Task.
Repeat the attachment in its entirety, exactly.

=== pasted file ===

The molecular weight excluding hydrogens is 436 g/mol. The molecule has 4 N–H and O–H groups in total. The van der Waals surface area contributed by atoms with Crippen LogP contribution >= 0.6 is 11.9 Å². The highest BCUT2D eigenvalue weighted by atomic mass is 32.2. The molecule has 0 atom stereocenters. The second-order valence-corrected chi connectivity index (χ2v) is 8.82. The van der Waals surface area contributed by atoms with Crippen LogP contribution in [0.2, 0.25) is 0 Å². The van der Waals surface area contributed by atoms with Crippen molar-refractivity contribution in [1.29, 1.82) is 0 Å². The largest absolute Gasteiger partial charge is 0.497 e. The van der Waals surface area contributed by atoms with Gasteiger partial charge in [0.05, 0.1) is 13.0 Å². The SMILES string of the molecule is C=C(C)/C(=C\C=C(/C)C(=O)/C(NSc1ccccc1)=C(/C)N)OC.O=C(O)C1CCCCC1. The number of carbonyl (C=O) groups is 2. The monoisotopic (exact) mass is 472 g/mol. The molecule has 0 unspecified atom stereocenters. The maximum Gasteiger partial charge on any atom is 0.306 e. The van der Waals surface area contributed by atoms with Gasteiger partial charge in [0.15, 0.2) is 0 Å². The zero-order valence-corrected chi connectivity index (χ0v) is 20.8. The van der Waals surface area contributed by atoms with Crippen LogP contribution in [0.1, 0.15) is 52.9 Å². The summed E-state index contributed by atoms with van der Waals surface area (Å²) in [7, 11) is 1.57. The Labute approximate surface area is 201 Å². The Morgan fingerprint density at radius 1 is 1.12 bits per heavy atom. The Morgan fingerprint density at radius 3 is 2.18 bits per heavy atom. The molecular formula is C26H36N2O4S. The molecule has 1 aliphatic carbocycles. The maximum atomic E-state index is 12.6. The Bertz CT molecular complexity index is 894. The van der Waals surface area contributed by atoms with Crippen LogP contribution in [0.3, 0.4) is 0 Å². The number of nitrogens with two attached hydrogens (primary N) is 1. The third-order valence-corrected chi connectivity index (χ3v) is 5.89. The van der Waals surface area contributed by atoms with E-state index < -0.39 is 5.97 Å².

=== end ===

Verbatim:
The molecular weight excluding hydrogens is 436 g/mol. The molecule has 4 N–H and O–H groups in total. The van der Waals surface area contributed by atoms with Crippen LogP contribution >= 0.6 is 11.9 Å². The highest BCUT2D eigenvalue weighted by atomic mass is 32.2. The molecule has 0 atom stereocenters. The second-order valence-corrected chi connectivity index (χ2v) is 8.82. The van der Waals surface area contributed by atoms with Crippen LogP contribution in [0.2, 0.25) is 0 Å². The van der Waals surface area contributed by atoms with Crippen molar-refractivity contribution in [1.29, 1.82) is 0 Å². The largest absolute Gasteiger partial charge is 0.497 e. The van der Waals surface area contributed by atoms with Gasteiger partial charge in [0.05, 0.1) is 13.0 Å². The SMILES string of the molecule is C=C(C)/C(=C\C=C(/C)C(=O)/C(NSc1ccccc1)=C(/C)N)OC.O=C(O)C1CCCCC1. The number of carbonyl (C=O) groups is 2. The monoisotopic (exact) mass is 472 g/mol. The molecule has 0 unspecified atom stereocenters. The maximum Gasteiger partial charge on any atom is 0.306 e. The van der Waals surface area contributed by atoms with Gasteiger partial charge in [0.15, 0.2) is 0 Å². The zero-order valence-corrected chi connectivity index (χ0v) is 20.8. The van der Waals surface area contributed by atoms with Crippen LogP contribution in [0.1, 0.15) is 52.9 Å². The summed E-state index contributed by atoms with van der Waals surface area (Å²) in [7, 11) is 1.57. The Labute approximate surface area is 201 Å². The Morgan fingerprint density at radius 1 is 1.12 bits per heavy atom. The Morgan fingerprint density at radius 3 is 2.18 bits per heavy atom. The molecular formula is C26H36N2O4S. The molecule has 1 aliphatic carbocycles. The maximum atomic E-state index is 12.6. The Bertz CT molecular complexity index is 894. The van der Waals surface area contributed by atoms with Crippen LogP contribution in [0.3, 0.4) is 0 Å². The number of nitrogens with two attached hydrogens (primary N) is 1. The third-order valence-corrected chi connectivity index (χ3v) is 5.89. The van der Waals surface area contributed by atoms with E-state index < -0.39 is 5.97 Å².